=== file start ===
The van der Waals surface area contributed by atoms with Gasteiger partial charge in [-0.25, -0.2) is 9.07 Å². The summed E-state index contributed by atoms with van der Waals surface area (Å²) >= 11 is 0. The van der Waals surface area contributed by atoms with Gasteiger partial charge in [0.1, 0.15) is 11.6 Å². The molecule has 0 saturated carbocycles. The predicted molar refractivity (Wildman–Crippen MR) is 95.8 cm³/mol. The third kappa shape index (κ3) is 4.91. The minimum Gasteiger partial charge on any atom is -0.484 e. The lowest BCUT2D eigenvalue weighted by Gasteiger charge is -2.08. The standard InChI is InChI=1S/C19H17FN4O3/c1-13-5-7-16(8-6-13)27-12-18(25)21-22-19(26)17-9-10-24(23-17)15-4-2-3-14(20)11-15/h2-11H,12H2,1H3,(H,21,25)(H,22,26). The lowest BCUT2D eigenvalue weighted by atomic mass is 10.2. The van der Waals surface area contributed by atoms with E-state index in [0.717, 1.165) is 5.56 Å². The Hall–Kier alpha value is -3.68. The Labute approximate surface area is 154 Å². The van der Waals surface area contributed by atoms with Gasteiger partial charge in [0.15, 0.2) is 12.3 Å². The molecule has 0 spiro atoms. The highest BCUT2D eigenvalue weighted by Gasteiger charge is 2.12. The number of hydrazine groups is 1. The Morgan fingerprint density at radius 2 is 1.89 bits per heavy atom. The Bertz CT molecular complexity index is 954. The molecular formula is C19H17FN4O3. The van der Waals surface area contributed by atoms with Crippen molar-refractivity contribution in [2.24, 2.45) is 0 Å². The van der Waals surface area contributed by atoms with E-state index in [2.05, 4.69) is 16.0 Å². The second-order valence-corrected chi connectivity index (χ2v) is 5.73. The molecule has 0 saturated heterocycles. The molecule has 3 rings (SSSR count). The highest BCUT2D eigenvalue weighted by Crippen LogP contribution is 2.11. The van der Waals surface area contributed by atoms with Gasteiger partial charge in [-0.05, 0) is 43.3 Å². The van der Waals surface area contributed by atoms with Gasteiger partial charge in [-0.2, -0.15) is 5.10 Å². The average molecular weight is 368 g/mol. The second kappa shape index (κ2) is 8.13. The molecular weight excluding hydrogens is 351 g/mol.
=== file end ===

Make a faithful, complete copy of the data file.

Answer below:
The van der Waals surface area contributed by atoms with Gasteiger partial charge in [-0.25, -0.2) is 9.07 Å². The summed E-state index contributed by atoms with van der Waals surface area (Å²) >= 11 is 0. The van der Waals surface area contributed by atoms with Gasteiger partial charge in [0.1, 0.15) is 11.6 Å². The molecule has 0 saturated carbocycles. The predicted molar refractivity (Wildman–Crippen MR) is 95.8 cm³/mol. The third kappa shape index (κ3) is 4.91. The minimum Gasteiger partial charge on any atom is -0.484 e. The lowest BCUT2D eigenvalue weighted by Gasteiger charge is -2.08. The standard InChI is InChI=1S/C19H17FN4O3/c1-13-5-7-16(8-6-13)27-12-18(25)21-22-19(26)17-9-10-24(23-17)15-4-2-3-14(20)11-15/h2-11H,12H2,1H3,(H,21,25)(H,22,26). The lowest BCUT2D eigenvalue weighted by atomic mass is 10.2. The van der Waals surface area contributed by atoms with E-state index in [0.717, 1.165) is 5.56 Å². The Hall–Kier alpha value is -3.68. The Labute approximate surface area is 154 Å². The van der Waals surface area contributed by atoms with Gasteiger partial charge in [0.15, 0.2) is 12.3 Å². The molecule has 0 spiro atoms. The highest BCUT2D eigenvalue weighted by Gasteiger charge is 2.12. The number of hydrazine groups is 1. The Morgan fingerprint density at radius 2 is 1.89 bits per heavy atom. The Bertz CT molecular complexity index is 954. The molecular formula is C19H17FN4O3. The van der Waals surface area contributed by atoms with Crippen molar-refractivity contribution in [2.24, 2.45) is 0 Å². The van der Waals surface area contributed by atoms with E-state index in [2.05, 4.69) is 16.0 Å². The second-order valence-corrected chi connectivity index (χ2v) is 5.73. The molecule has 0 saturated heterocycles. The molecule has 3 rings (SSSR count). The highest BCUT2D eigenvalue weighted by Crippen LogP contribution is 2.11. The van der Waals surface area contributed by atoms with Gasteiger partial charge in [-0.05, 0) is 43.3 Å². The van der Waals surface area contributed by atoms with Gasteiger partial charge in [-0.2, -0.15) is 5.10 Å². The average molecular weight is 368 g/mol. The second kappa shape index (κ2) is 8.13. The molecular weight excluding hydrogens is 351 g/mol.